Military coup in Turkey: Nearly 3,000 arrested as Erdogan declares 'coup attempt is over'

15:36 Jul. 16, 2016

Nearly 3,000 arrested as Erdogan declares 'coup attempt is over'

Groups of soldiers involved in the coup attempt in Turkey surrender on Istanbul's Bosphorus bridge with their hands raised on July 16, 2016 in Istanbul, Turkey. (GettyImages Photo)

Death tolls rises to 161, another 1440 wounded after the military clashes 

The number of the servicemen detained in Turkey has skyrocketed as 2,839 have been arrested after a failed coup attempt in the country's biggest cities, Reuters reports. Among them are ordinary soldiers as well as high-ranking officers, Prime Minister Binali Yildirim says. 

Read also: Failed Military Coup in Turkey: How it all unfolded

Turkish media inform, hundreds of people are being taken into custody every hour as official government restores its control over the country. Around a hundred allegedly pro-coup servicemen have been detained at Diyarbakir Airbase in southeast Turkey, security sources claim.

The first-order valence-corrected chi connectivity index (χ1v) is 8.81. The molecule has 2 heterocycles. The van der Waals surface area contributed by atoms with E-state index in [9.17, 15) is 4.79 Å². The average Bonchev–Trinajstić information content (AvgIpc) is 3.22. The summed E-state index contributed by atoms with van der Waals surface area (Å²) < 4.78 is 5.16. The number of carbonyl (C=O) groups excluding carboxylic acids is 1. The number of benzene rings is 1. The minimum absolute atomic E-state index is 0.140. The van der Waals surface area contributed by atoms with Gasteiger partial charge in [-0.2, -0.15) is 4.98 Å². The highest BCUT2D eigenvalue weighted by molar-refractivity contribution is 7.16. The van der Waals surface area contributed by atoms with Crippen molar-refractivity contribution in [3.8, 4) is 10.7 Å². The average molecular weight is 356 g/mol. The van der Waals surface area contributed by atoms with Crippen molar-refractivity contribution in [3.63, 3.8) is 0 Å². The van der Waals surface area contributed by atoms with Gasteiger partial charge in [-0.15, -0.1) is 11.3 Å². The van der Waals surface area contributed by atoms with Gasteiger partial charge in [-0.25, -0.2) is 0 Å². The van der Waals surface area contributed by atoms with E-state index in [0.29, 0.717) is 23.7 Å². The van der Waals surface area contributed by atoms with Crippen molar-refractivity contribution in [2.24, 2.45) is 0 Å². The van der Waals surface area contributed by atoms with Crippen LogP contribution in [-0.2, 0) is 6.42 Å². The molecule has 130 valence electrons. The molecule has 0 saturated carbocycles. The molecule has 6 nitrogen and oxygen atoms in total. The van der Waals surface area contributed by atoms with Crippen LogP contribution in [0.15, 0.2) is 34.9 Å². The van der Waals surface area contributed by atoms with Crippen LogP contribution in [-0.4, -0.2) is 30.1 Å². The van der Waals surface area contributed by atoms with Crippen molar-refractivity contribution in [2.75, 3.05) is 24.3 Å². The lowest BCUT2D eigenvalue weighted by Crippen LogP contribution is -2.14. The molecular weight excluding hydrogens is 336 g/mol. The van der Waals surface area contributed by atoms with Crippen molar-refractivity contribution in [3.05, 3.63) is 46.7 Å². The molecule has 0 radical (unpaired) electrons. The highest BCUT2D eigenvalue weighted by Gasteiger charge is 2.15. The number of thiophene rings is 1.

Turkish Forces are attempting to suppress the resisting remnants as President Erdogan announces that the "coup is over."

"The government is in control, so far as we believe, so far as we're alive, we'll be prepared to die in the cause to tackle these people ... we're not going to compromise", Erdogan addressed the crowds in Istanbul, according to CNN. 

Local news agency Anadolu also reports, five members of Turkish High Judiciary court board HSYK have been removed following the coup attempt.

Additionally, Ankara demands that Greece must extradite eight Turkish soldiers that earlier fled to Alexandroupolis city in a Black Hawk helicopter. Athens, in turn, is going to examine the soldiers' request for political asylum, two Greek government sources said.

Read also: Coup-attempting soldiers on Bosphorus Bridge surrender

The overthrow attempt started late Friday. The militaries blocked the roads in Istanbul and Ankara with tanks, closed airports, bombed the parliament buildings, and stormed the intelligence headquarters and presidential palace.

Fethullah Gulen, the exiled cleric whom President Erdogan accused of plotting, denies any role in the coup.

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